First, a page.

Avoiding Twitter hacks, Koobface, and other security holes
As millions move to online social networks, so do computer threats.
The messages are sent by friends, family, and trusted acquaintances. Some appear to carry embedded images or videos. Most arrive under innocuous subject lines: “You look just awesome in this new movie,” or “Funny moments.”Skip to next paragraph
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But when users of popular social networks Facebook, MySpace, and Bebo click on the link inside the message, they set loose a devastating computer virus called Koobface, which devours their operating systems from the inside out. According to research conducted by Kapersky Lab, a digital security group, Koobface quickly turns computers into highly infectious “zombies,” which spread the virus outward in an ever-widening spiral.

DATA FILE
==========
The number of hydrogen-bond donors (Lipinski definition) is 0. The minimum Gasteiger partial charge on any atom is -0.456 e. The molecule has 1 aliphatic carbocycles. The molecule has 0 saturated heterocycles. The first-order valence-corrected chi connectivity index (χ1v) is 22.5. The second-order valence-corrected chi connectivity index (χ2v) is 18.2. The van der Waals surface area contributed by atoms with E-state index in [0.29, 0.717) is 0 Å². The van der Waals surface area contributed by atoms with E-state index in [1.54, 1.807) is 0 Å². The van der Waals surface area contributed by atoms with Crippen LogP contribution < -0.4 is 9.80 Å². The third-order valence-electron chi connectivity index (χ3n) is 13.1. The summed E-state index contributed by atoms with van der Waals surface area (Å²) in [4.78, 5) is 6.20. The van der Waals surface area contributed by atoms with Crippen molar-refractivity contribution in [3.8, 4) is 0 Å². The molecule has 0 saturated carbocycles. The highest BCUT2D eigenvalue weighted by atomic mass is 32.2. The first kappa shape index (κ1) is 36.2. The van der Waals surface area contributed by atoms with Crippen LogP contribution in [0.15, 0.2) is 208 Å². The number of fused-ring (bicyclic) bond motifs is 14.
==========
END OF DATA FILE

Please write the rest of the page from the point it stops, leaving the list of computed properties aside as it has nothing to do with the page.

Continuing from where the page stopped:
By December, Koobface had affected thousands of users in dozens of countries, prompting Facebook to release a set of safety instructions. Among them: Download an antivirus scanner, and immediately reset your password. Then on Monday morning, the Web was rocked by a second attack, a “phishing” scam targeting the popular microblogging network Twitter.
Both incidents have caused widespread alarm among users of social networks, which are generally considered to be relatively safe from crippling malware. In interviews this week, industry analysts say the attacks also raise questions about the ability of network administrators to effectively protect against a fresh wave of faster, smarter computer viruses.
“Security for social media is one of the biggest concerns in 2009,” says Ryan Sherstobitoff, chief corporate evangelist at Panda Security USA, which designs and distributes antiviral applications. “Look at it from a target-rich perspective – social networks are full of interactive applications. Those allow worms to easily self-propagate. And demographically, more and more of us are on [sites such as Facebook].”
Compounding the problem, Mr. Sherstobitoff says, is the implicit trust engendered by social networks. Users know enough not to click on suspicious e-mail messages or annoying pop-up advertisements. But Facebook, which now boasts more than 140 million active users, has until now succumbed to only one major hack, and users are accustomed to roaming freely through the pages of the site.